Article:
LABYRINTH OF DARKNESS: Jiri Barta (1978) is a collection of cartoons by Czech filmmaker Barta in which a thief becomes a medical donor, a piece of wood sprouts wings and an architect designs a building—none of them bad, but for my taste none of them rose above “nice job” either.
THE PENGUINS OF MADAGASCAR (2014) were the breakout stars of the original Madagascar (all rights to image with current rights holder) so it’s not surprising they wound up with a feature of their own. This retells the quartet’s origins (“Gunther, give them a nudge.”) and pits them against a deranged octopus kidnapping penguins in a revenge scheme (because his popularity as a zoo exhibit couldn’t compete with cute flightless fowl) not to mention North Wind, a rival team of trouble-busters. Good fun if you like the Penguins (which I do). “We’ve faced long odds before but they’ve never been longer—or odder!”
Salma Hayek plays EVERLY (2014), a hooker who tried turning informer on her boss only to have it go sour. Now she’s trapped in a luxury apartment by waves of bad guys and unless she can outgun them her mother and daughter are probably dead meat. I like Hayek and the enclosed-and-trapped premise could have been interesting, but the end result was dismally stock and dull. “I was taken against my will to be someone’s slave.”
FRANCES HA (2013) is a quirky indie wherein a marginally successful dancer in the Big Apple has to deal with everyone in her circle moving on with relationships and careers while she seems mired in perpetual poverty, joblessness and couch-surfing. This worked for me even though I concede Roger Ebert has a point about the implausibly happy ending. This might double-bill well with Lena Dunham’s Tiny Furniture for another intellectual woman coping with a mid-twenties crisis. “This makes me feel like a bad mother in 1987.”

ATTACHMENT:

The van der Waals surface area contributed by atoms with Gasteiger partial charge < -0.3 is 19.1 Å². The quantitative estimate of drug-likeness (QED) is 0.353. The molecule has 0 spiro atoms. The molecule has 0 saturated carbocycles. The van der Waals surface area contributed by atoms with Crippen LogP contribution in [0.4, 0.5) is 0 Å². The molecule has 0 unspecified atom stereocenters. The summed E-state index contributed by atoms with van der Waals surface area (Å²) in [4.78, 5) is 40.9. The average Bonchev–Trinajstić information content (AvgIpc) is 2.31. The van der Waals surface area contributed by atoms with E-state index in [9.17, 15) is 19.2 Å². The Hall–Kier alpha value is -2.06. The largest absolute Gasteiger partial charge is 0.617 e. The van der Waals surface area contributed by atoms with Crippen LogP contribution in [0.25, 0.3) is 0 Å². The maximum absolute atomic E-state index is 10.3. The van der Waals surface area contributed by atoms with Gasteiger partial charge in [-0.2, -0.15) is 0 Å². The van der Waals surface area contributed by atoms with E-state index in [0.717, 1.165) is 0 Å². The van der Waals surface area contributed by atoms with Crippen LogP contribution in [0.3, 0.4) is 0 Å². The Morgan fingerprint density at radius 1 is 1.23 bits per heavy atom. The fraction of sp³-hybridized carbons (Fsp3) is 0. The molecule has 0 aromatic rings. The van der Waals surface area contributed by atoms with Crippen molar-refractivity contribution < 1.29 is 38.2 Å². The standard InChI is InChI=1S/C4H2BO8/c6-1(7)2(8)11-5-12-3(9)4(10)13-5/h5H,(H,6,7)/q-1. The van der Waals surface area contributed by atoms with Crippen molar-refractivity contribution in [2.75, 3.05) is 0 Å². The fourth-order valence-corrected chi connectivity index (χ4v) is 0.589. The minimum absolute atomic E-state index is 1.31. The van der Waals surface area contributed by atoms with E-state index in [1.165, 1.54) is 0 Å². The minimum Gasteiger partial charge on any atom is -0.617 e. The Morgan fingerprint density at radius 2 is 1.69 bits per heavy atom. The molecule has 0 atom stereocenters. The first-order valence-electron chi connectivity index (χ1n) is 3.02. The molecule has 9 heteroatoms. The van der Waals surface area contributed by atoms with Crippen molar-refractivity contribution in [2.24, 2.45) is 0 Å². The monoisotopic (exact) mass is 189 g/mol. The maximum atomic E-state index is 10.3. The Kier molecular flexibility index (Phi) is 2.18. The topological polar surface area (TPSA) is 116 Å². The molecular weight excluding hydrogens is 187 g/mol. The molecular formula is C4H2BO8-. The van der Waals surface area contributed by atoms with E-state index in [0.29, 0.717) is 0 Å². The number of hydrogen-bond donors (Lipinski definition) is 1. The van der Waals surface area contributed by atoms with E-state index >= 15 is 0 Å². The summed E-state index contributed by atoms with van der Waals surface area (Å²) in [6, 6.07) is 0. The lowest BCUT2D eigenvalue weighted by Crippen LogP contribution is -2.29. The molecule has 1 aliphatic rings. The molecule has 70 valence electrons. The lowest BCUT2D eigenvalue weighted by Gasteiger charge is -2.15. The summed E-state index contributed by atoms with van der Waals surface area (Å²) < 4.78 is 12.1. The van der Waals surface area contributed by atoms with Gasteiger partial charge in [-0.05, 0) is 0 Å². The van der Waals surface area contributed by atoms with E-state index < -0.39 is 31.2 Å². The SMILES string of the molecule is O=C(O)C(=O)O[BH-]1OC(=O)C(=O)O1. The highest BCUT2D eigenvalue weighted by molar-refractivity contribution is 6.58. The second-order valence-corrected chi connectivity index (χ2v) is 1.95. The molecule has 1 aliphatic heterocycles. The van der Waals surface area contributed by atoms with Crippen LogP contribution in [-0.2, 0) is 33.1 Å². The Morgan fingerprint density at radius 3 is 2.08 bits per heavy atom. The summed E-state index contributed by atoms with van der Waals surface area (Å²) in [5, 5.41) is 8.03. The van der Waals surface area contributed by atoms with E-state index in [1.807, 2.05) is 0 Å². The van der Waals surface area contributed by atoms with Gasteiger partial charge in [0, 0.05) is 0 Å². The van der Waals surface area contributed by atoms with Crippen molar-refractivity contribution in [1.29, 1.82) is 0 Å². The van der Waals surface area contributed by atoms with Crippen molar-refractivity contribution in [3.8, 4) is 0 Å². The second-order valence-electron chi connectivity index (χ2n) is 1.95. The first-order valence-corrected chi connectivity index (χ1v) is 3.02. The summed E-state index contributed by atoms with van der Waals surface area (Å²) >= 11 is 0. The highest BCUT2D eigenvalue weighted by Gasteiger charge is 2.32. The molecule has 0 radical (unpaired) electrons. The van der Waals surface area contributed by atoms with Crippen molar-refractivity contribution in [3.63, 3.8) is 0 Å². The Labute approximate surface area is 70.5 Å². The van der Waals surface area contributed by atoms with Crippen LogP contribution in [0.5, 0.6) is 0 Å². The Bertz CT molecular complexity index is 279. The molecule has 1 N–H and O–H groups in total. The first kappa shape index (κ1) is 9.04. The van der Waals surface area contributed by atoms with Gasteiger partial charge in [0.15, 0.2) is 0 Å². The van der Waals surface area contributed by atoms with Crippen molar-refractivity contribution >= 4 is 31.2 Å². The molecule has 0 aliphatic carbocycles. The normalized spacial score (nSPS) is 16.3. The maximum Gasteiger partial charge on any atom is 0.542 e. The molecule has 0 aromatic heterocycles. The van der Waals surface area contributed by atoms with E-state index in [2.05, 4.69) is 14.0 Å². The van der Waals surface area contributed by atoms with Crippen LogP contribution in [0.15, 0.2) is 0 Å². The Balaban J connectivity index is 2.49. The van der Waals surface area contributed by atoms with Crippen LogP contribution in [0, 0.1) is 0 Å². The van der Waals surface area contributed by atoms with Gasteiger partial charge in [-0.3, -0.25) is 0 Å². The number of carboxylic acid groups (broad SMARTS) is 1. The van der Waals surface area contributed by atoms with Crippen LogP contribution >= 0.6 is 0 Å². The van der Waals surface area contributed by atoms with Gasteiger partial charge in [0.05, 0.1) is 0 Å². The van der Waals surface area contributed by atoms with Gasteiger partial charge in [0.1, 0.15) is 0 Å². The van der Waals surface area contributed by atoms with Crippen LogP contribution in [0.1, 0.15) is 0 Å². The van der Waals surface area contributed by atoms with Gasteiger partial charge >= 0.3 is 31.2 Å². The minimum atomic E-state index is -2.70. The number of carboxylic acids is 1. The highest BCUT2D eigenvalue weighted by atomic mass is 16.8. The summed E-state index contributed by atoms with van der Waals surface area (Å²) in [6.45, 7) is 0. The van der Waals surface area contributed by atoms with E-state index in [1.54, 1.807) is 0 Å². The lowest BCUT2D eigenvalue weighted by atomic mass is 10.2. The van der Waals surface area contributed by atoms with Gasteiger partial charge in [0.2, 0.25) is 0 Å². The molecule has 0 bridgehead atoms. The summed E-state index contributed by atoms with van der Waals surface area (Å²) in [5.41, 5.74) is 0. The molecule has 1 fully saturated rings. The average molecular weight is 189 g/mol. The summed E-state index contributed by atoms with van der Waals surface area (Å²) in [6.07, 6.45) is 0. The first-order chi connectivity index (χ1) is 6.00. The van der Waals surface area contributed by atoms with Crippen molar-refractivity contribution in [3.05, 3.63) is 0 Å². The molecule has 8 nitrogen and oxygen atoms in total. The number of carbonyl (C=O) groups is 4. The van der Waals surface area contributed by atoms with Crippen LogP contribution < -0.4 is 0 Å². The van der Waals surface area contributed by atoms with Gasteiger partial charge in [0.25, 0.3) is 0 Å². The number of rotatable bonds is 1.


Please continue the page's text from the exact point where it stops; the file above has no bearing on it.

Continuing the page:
SOMEWHERE (2010) stars Steven Dorff as an actor on a PR tour when his ex drops off daughter Elle Fanning, possibly for keeps. I like that contrary to the usual cliches of sudden parenthood, Dorff never matures or curbs his party lifestyle; otherwise Dorff’s listless approach to everything from publicity to strippers made it impossible to get into this (as some critics pointed out, Sofia Coppola’s Hollywood perspective may make this realistic, but being realistically bored isn’t that interesting).
After two seasons of DEFIANCE I watched the first DVD of SyFy’s third season and lost interest. The hook was watching the science fiction elements against a city background where they just added to the complicated politics; after the destruction of New York last season, the first few episodes felt like a generic post-apocalyptic setting which was way less interesting. Likewise the alien radical militant pulling a Death to Humans purge is much less entertaining than if he’d been trying it within the restraints of Defiance politics. So goodbye, never to be finished (I did watch other TV this week, but it’s all seasons in progress so no reviews yet).